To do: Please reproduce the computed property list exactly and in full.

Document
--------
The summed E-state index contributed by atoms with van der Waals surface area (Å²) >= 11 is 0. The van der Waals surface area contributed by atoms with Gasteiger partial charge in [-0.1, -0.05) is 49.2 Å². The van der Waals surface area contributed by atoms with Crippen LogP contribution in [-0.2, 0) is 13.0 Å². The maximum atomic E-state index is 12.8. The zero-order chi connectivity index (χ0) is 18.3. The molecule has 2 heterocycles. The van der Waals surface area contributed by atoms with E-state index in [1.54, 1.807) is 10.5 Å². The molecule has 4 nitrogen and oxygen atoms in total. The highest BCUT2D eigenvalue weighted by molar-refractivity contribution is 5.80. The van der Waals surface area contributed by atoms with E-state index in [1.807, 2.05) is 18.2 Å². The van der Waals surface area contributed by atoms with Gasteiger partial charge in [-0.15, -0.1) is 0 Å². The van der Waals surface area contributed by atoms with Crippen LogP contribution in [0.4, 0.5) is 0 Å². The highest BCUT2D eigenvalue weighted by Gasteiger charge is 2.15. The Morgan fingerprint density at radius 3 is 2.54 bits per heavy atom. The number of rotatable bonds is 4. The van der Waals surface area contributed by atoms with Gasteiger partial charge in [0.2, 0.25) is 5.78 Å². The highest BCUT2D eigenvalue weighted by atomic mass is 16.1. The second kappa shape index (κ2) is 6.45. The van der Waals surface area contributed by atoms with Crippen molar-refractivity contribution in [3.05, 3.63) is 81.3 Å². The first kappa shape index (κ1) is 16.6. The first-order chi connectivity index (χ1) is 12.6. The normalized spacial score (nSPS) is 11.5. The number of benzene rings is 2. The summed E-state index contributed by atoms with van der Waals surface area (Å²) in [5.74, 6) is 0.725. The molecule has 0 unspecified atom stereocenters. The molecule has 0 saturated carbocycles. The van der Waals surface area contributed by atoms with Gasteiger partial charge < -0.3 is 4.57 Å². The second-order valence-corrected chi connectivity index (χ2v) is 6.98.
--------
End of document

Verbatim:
The summed E-state index contributed by atoms with van der Waals surface area (Å²) >= 11 is 0. The van der Waals surface area contributed by atoms with Gasteiger partial charge in [-0.1, -0.05) is 49.2 Å². The van der Waals surface area contributed by atoms with Crippen LogP contribution in [-0.2, 0) is 13.0 Å². The maximum atomic E-state index is 12.8. The zero-order chi connectivity index (χ0) is 18.3. The molecule has 2 heterocycles. The van der Waals surface area contributed by atoms with E-state index in [1.54, 1.807) is 10.5 Å². The molecule has 4 nitrogen and oxygen atoms in total. The highest BCUT2D eigenvalue weighted by molar-refractivity contribution is 5.80. The van der Waals surface area contributed by atoms with E-state index in [1.807, 2.05) is 18.2 Å². The van der Waals surface area contributed by atoms with Gasteiger partial charge in [-0.15, -0.1) is 0 Å². The van der Waals surface area contributed by atoms with Crippen LogP contribution in [0.4, 0.5) is 0 Å². The highest BCUT2D eigenvalue weighted by Gasteiger charge is 2.15. The Morgan fingerprint density at radius 3 is 2.54 bits per heavy atom. The number of rotatable bonds is 4. The van der Waals surface area contributed by atoms with Gasteiger partial charge in [0.2, 0.25) is 5.78 Å². The highest BCUT2D eigenvalue weighted by atomic mass is 16.1. The second kappa shape index (κ2) is 6.45. The van der Waals surface area contributed by atoms with Crippen molar-refractivity contribution in [3.05, 3.63) is 81.3 Å². The first kappa shape index (κ1) is 16.6. The first-order chi connectivity index (χ1) is 12.6. The normalized spacial score (nSPS) is 11.5. The number of benzene rings is 2. The summed E-state index contributed by atoms with van der Waals surface area (Å²) in [5.74, 6) is 0.725. The molecule has 0 unspecified atom stereocenters. The molecule has 0 saturated carbocycles. The van der Waals surface area contributed by atoms with Gasteiger partial charge < -0.3 is 4.57 Å². The second-order valence-corrected chi connectivity index (χ2v) is 6.98.